Historic Sights in Puerto Rico
With a long history dating from the pre-Colombian era and dotted with wars and sieges, no wonder that Puerto Rico is filled with historic sights to explore. Designated as World Cultural Heritage Sites, the forts, bastions, walls and towers still have the colonial feel and you can almost hear the soldiers training and fighting to protect their city.
Short History of Puerto Rico
Puerto Rico is a self governing commonwealth of the United States of America, which has a long history dating to the pre-Columbian era. The archipelago which stands to the east of the Dominican Republic and west of the U.S. Virgin Islands was visited by Christopher Columbus in 1493 on his second voyage of discovery. San Juan, the capital, honors the name Columbus first gave the island: San Juan Bautista.
His arrival meant the start of the Spanish colony era. Puerto Rico’s strength grew and several forts and walls have been built to protect the capital from the European enemies. In 1898, Spain ceded Puerto Rico to the USA after the Spanish-American War. In 1947, Puerto Rico was given the right to choose their governor and hence became part of the Commonwealth of USA.
Historical sites in San Juan Municipality
San Juan National Historic Site
The defensive structures which make up San Juan National Historic Site surround the old, colonial part of San Juan. In 1983, the entire site has been designated as a World Cultural Heritage Site.
The National Historic Site comprises the forts of San Cristóbal, San Felipe del Morro (El Morro), and San Juan de la Cruz (El Cañuelo), La Fortaleza, bastions, city walls and powder houses.
El Morro is located on top of a high promontory overlooking the entrance to San Juan Bay and is the largest fort built by the Spaniards in the Caribbean. Make sure to check out the hidden passages. The site can be explored everyday from 9:00 am to 5:00 pm from June to November and 9:00 am to 6:00 pm December to May.
Fort San Cristóbal (see photo top right) once guarded the eastern gate to the city and was the biggest fort built by the Spanish in the New World. Better known than El Morro, San Cristobal was designed to protect the city from the inland threats. The views offered are spectacular and make sure to stroll on the ramparts for a complete experience of the place. The opening hours are the same as at El Morro.
La Fortaleza (see photo right) was the first fortification built in San Juan harbor and currently is the official residence of the Governor of Puerto Rico. The original fort consisted of a circular tower and four massive walls. In 1846, the fort was enlarged but the original tower, now called “Torre del Homenaje”, still stands.
>>for more details visit the park’s official website
San Juan Historic Zone
The Historic Zone comprises the city itself with museums, buildings, commercial buildings, churches and plazas. San Juan had the first municipal government in the New World and by the 19th century the old city has become a charming colonial district. Today the Old San Juan is a lovely place to enjoy sightseeing and breathing some history.
Other historic sites in San Juan Municipality
Fortin de San Gerónimo de Boquerón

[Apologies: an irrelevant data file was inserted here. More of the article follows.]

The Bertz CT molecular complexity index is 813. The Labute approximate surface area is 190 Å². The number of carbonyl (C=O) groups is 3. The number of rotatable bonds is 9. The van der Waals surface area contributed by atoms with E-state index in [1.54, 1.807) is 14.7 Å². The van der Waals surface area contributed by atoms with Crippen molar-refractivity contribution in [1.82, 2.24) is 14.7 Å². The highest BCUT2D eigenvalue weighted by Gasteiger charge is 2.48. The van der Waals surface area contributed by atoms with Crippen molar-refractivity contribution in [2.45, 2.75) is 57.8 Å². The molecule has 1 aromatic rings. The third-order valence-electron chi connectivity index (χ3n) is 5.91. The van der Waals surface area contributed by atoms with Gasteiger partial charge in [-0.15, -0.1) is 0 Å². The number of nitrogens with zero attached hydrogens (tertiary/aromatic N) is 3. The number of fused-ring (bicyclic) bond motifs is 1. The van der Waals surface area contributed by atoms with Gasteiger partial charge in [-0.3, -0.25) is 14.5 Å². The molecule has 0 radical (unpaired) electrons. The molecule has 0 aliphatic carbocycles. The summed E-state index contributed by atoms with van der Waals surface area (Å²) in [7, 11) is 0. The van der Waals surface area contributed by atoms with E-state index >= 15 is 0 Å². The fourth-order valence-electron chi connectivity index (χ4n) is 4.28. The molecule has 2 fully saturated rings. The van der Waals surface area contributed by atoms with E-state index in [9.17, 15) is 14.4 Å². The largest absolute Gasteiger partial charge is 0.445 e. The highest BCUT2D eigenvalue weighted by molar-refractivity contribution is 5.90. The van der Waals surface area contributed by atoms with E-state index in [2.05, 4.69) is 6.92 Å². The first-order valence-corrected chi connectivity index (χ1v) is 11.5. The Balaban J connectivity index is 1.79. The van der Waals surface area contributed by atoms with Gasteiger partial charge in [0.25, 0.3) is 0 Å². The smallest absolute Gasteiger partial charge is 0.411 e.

At Boquerón beach you’ll find the ruins of what used to be a small four-cannon defensive battery.
San Geronimo Powderhouse
This is one of the four ammunition storage buildings the Spanish built as part of the San Juan defensive system. Once a museum, then a zoo, the building has been recently restored.
El Capitolio de Puerto Rico
It still houses Puerto Rico Legislature and is a powerful symbol of Puerto Rico’s self-government. The building dates from 1907 but the dome wasn’t added until 1960. The interior is designed with mosaic and murals depicting Puerto Rico’s history. Guided tours can be arranged by appointment only, Monday to Friday between 9:00 am and 5:00 pm.
Other historical sites in Puerto Rico
Many historical sites can be found in the entire archipelago. Among the most important we can list:
- Parroquia del Espíritu Santo y San Patricio in Loiza is one of the oldest churches in Puerto Rico.
- Faro De Las Cabezas De San Juan in Fajardo Municipality was built by the Spanish. The neo-classic structure looks like a castle and stands on the highest point of Cape San Juan in Fajardo.
- Arenas Bridge was the longest span bridge built by the Spanish in Puerto Rico. Built in 1894, it’s the most important metal bridge in Puerto Rico dating from that period. The bridge is still in use and spans the Plata River between the towns of Caguas and Cayey.
- The Church of San Blas de Illescas of Coamo was built between 1661 and 1784 and it’s been considered one of the most important works of religious architecture in Puerto Rico. It can be visited daily between 6:30 am and 12:30 pm.
- Centro Ceremonial Indigena is one of the most important ceremonial sites in Puerto Rico. The site comprises stone-lined courts/plazas shaded by native trees. Research shows that the last inhabitants were the Tainos. It’s located near Ponce and the museum can be visited daily between 9:00 am and 4:00 pm.
- Hacienda Buena Vista is one of the best examples of architecture dating from the coffee plantation era. It’s located in Barrio Magüeyes, north of Ponce and tours are offered during the weekend.
- San Germán Historic District comprises more than 100 historical buildings.
- Faro de Los Morrillos de Cabo Rojo guards the southeast entrance from the Caribbean Sea. The lighthouse has simple decorative elements and still has the original illuminating apparatus. It’s located within The Cabo Rojo National Wildlife Refuge.
- Caguana Ceremonial Ball Courts Site (see photo right) dates from the prehistoric era. The Taino Indians constructed the tone-lined ball courts and they still used the site during the Spanish colonial era. The game of batey played here had ceremonial significance. The site is located west of Utuado and can be visited daily between 9:00 am and 4:00 pm.